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I am trying to keep my mother in her home. I live with her but am getting to the point where it's not manageable by myself anymore. Her physical care is easy but the mental and emotional is too much. I have caregivers come while I am at work, part time, and other times so I can do the shopping, etc. My sister comes about once a month or so to give me a break for a couple nights. All of this helps but it's still too much after 7 years. Mom has declined a lot in the past 3 years. She has dementia and Parkinson's, both having taken a turn for the worse in the past 9 months. She is still aware of her decline but no idea how bad. She is continent and still dresses and showers by herself with a little help. I feel like a live-in or a memory care facility is the next step and I am not emotionally ready to put her in a facility.

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I agree with looking into a dementia care facility. Having someone in your home would be a huge issue if they are injured. My Father has dementia and lashed out at caregivers that came into his home. He had to be placed in a memory care facility. For everyone's safety it might be best to move her now. Also, I'm not sure anyone could be a full time live in care giver for someone with dementia. One of the hardest thing to deal with was my Dad hardly slept no matter what we did and then we didn't sleep either. Also he started sun downing and became difficult and wanted to leave the house. It was impossible to take care of him with no sleep day after day. Dementia only gets worse...it's a cruel disease. I pray that someday there is some kind of treatment that is effective.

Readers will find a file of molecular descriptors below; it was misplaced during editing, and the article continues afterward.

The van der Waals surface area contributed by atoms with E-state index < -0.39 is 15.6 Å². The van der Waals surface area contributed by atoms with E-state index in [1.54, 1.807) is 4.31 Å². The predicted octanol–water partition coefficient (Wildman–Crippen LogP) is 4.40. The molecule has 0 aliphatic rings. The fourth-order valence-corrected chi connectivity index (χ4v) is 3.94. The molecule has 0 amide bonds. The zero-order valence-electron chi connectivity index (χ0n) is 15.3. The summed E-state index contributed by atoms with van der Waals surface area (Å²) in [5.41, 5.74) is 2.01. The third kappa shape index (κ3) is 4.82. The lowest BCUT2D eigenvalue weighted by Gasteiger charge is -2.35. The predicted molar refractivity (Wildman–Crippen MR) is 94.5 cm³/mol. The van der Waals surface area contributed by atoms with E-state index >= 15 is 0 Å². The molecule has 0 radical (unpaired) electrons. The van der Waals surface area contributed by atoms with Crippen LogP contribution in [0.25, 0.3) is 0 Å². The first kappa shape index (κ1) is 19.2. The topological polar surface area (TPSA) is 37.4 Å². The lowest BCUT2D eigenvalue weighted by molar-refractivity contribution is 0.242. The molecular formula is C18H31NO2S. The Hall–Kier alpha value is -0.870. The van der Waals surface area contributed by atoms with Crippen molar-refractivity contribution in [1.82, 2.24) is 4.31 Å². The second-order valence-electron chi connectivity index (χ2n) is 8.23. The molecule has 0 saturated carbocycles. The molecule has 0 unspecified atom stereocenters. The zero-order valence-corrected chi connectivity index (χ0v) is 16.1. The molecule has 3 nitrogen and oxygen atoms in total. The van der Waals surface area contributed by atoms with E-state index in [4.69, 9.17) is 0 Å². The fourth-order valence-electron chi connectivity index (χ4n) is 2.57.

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As someone who worked in Elder Care, I can say with certainty you will NEED 3 full time caregivers, and that is going to cost a fortune.

I'd look more carefully at full time Memory Care facilities, as you are already thinking about one. Do it now. The worry of whether a caregiver is going to show up or not, whether they are all vetted and checked out to be considered "worthy" of your trust....such a nightmare. You are planning to still live with mother? Then you also need to be aware that 3 different people ( more actually, if you are planning round the clock care) means you also need to deal with the personalities and changes that this many people can bring.
I worked about 30 hrs per week with my client. I was beyond exhausted every day I worked. I did not get vacation, OT only on holidays and I know the turnover rate is sky high (the job pays peanuts).
I'd look more into moving mom now, rather than deal with the stress of all these people coming in and going out all day.
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angelsiwel, live-in caregivers are good if the patient doesn't need around the clock care. Otherwise this caregiver would be doing the work of 3 full-time caregivers each and every day. Very easy to burn out at that rate.

Plus the caregiver would want some days off to do things for her/himself. Also if you hire a live-in caregiver or a caregiver who isn't from an Agency, your Mom will need to add a "workman's comp" rider to her homeowner's policy.

My Dad had around the clock caregivers from an Agency, then at the end of the first 8 hour shift, another caregiver would come in all refreshed and ready to work. It was very expensive.

Because of the expense, my Dad was ready to move to Senior living facilities, which cost half the amount. He had a lot of people to help him... nurse, Aides, chef, waitstaff, housekeeping, laundry service, handyman to help him if something wasn't working in his apartment. And he enjoyed having other people is age around him :)